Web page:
'How do we improve the landscape?' — With NIL headaches aplenty, NCAA group meets on fact-finding mission

NCAA president Charlie Baker met school administrators to discuss how to create a clearer policy around name, image and likeness money going to athletes. (Photo by Alex Wong/Getty Images)
NCAA president Charlie Baker met school administrators to discuss how to create a clearer policy around name, image and likeness money going to athletes. (Photo by Alex Wong/Getty Images)

INDIANAPOLIS — During a meeting here this week, members of an NCAA working group identified issues around name, image and likeness with a goal of strengthening the association’s interim NIL policy as it pertains to transparency and protections for athletes.

The two-day, fact-finding meeting ended, as expected, without definitive decisions or specific proposals. However, with NCAA president Charlie Baker in attendance, administrators discussed ways to provide more transparency in the NIL space.

That may include the creation of a database for NIL deals, a more uniform contract for such deals and a registry for those participating in NIL with athletes, such as agents and collective representatives.

“The question is, ‘What can we do to help improve and foster NIL activity for student-athletes?’” said meeting chair Lynda Tealer, the executive associate athletic director at Florida. “There is no conversation about stunting what is happening in the NIL space or walking anything back.

“How do we improve the landscape?” she continued. “Some of that is to continue to push congressional action, but what can we do on the NCAA front to add stability, reliability and transparency? There is a need for Congressional intervention, but it won’t solve all the problems.”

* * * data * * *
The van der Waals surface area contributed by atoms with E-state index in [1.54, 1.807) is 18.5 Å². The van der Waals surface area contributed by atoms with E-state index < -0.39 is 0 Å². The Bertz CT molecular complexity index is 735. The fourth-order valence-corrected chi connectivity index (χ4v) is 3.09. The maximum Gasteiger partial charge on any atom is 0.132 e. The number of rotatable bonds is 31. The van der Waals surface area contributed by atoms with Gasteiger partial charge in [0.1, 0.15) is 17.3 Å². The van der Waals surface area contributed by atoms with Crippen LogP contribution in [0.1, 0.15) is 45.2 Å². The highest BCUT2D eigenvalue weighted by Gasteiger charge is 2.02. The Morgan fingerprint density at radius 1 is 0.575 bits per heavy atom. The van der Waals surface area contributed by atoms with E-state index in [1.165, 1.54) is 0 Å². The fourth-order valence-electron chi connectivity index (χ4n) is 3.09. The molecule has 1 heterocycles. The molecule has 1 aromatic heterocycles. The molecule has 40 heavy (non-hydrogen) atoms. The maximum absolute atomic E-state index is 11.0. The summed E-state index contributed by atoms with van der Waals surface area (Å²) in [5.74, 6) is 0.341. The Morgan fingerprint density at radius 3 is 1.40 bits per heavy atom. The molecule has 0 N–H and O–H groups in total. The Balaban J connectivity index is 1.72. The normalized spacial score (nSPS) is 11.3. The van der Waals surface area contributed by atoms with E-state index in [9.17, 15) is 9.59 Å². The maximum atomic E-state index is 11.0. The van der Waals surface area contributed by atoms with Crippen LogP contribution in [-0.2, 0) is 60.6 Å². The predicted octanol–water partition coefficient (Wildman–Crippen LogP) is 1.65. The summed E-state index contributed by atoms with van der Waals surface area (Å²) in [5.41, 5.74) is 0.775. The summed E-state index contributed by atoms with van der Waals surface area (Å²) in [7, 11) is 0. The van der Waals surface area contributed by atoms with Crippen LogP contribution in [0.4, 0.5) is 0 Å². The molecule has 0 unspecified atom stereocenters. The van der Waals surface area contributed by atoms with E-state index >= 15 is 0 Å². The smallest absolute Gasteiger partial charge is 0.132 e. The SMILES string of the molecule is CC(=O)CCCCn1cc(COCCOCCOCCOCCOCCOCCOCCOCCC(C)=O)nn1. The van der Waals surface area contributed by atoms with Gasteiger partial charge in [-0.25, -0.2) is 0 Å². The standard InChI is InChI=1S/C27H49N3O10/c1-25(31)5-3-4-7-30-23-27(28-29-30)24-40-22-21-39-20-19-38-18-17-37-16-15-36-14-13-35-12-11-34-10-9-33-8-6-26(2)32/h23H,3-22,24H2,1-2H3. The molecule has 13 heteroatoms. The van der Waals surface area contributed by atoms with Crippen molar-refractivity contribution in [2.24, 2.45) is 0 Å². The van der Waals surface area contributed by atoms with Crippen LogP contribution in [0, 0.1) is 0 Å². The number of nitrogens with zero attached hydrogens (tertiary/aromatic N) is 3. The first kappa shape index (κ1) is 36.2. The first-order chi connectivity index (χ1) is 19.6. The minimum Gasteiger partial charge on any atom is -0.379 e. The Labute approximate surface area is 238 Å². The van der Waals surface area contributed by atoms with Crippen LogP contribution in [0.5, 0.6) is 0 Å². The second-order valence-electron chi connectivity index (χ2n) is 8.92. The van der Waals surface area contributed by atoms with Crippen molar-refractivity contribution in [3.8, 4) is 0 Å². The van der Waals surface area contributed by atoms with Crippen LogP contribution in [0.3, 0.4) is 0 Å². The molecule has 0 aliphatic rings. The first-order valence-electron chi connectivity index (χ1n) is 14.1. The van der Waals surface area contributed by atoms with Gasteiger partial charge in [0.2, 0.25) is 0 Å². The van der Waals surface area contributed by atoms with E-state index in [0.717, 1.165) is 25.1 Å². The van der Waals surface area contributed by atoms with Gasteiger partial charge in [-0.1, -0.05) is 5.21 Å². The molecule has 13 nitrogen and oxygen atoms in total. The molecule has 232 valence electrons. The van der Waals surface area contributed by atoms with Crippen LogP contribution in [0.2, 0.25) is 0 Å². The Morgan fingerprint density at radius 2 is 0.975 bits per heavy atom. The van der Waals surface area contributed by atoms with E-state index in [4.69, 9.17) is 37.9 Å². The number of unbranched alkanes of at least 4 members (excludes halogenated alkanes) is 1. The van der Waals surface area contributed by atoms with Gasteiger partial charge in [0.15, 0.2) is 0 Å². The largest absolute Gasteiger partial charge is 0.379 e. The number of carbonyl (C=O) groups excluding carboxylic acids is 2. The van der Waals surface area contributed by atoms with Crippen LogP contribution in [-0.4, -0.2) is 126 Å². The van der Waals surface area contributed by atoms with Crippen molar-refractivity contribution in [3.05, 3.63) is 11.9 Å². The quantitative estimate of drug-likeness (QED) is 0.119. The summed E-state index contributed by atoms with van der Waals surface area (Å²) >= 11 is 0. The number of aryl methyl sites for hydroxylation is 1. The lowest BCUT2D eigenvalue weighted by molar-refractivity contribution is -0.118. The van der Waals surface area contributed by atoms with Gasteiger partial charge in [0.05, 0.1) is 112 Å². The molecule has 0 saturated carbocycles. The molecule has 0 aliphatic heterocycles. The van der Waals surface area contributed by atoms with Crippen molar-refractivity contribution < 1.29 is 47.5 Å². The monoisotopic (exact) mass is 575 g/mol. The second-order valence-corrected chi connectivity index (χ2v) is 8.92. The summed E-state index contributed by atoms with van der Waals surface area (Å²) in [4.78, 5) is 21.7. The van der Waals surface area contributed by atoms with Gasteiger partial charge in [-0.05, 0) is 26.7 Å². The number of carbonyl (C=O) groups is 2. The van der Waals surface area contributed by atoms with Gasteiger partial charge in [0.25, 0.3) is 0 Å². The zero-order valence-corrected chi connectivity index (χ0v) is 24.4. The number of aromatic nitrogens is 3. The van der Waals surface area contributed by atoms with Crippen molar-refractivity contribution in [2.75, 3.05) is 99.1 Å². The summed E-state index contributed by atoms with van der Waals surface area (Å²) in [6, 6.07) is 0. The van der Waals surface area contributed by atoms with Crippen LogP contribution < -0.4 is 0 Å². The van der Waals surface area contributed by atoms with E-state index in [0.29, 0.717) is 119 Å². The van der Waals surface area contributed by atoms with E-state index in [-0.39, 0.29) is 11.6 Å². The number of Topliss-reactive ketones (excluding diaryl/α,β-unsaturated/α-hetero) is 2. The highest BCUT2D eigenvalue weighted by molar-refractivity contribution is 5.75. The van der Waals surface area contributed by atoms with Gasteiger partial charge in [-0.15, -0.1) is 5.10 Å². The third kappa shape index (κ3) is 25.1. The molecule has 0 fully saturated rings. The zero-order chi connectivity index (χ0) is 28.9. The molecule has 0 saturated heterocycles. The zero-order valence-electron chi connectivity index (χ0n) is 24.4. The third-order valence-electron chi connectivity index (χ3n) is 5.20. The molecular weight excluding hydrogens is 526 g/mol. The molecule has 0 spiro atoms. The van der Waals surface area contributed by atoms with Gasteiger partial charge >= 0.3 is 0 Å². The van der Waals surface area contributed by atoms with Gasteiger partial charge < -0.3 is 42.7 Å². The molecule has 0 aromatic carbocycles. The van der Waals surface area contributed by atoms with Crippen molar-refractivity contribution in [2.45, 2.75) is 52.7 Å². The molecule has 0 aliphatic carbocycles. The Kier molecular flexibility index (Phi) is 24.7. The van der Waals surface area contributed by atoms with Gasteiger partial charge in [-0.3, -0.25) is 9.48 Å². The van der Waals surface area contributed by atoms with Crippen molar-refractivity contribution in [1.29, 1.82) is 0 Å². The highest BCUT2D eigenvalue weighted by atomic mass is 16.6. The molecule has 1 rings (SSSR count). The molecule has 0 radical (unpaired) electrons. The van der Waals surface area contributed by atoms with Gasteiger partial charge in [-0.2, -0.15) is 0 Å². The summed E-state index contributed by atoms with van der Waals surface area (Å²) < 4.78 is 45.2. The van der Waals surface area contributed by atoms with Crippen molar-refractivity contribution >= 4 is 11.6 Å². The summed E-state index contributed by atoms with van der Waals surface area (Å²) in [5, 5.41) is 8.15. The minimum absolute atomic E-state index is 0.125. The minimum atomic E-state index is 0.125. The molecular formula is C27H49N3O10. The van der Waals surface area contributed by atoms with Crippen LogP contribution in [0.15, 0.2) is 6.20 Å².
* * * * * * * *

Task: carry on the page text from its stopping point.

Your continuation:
The NIL working group, made up mostly of school administrators, will meet again Monday to formulate more of a proposal to present later to the NCAA Division I Board of Directors, where the group could expound on its interim NIL policy.

The NCAA is currently managing NIL through a fairly vague interim policy. More importantly, the policy has, for the most part, not been enforced. The association has only sent reminders about the guidance to member schools, but has not penalized programs for violating the policy, though investigations are active. Tealer said enforcement was not a primary topic at the meetings.

Discussion mostly centered on ways to protect athletes and provide more transparency in both who they are striking deals with and the details of those deals. The “starting point” of the conversation, Tealer said, was the potential creation of a database to provide more transparency — not a new concept but one that leaders bailed on two years ago.

In fact, the NCAA conducted a bidding process for a third-party administrator to create and monitor deals through a sort-of dashboard. But the organization eschewed the plan in light of legal concerns, something that many officials now believe was a mistake.

“I think there’s a lot of interest in transparency. What’s real out there?” Tealer said. “How to do that is Step 2.”

Another potential option is to create a registry where those participating in NIL deals with athletes would have to report and possibly be cleared by the NCAA.

“Is there a way to add [something] about how student-athletes understand who they are doing business with? Is there an interest in that?” Tealer said. “Can you do that? That’s the question. Would it be to the benefit of student-athletes? Anything that helps athletes understand who they are interacting with and what they can count on and what’s real, that was really the issue.”

Isaac Vance, a recent former college football player who is now on staff at Gardner-Webb, says transparency in deals is key. Vance is the athlete representative on the working group.

“As long as we can be transparent between student-athletes and administration, we’re going in the right direction,” he said. “That’s what we’re working towards.”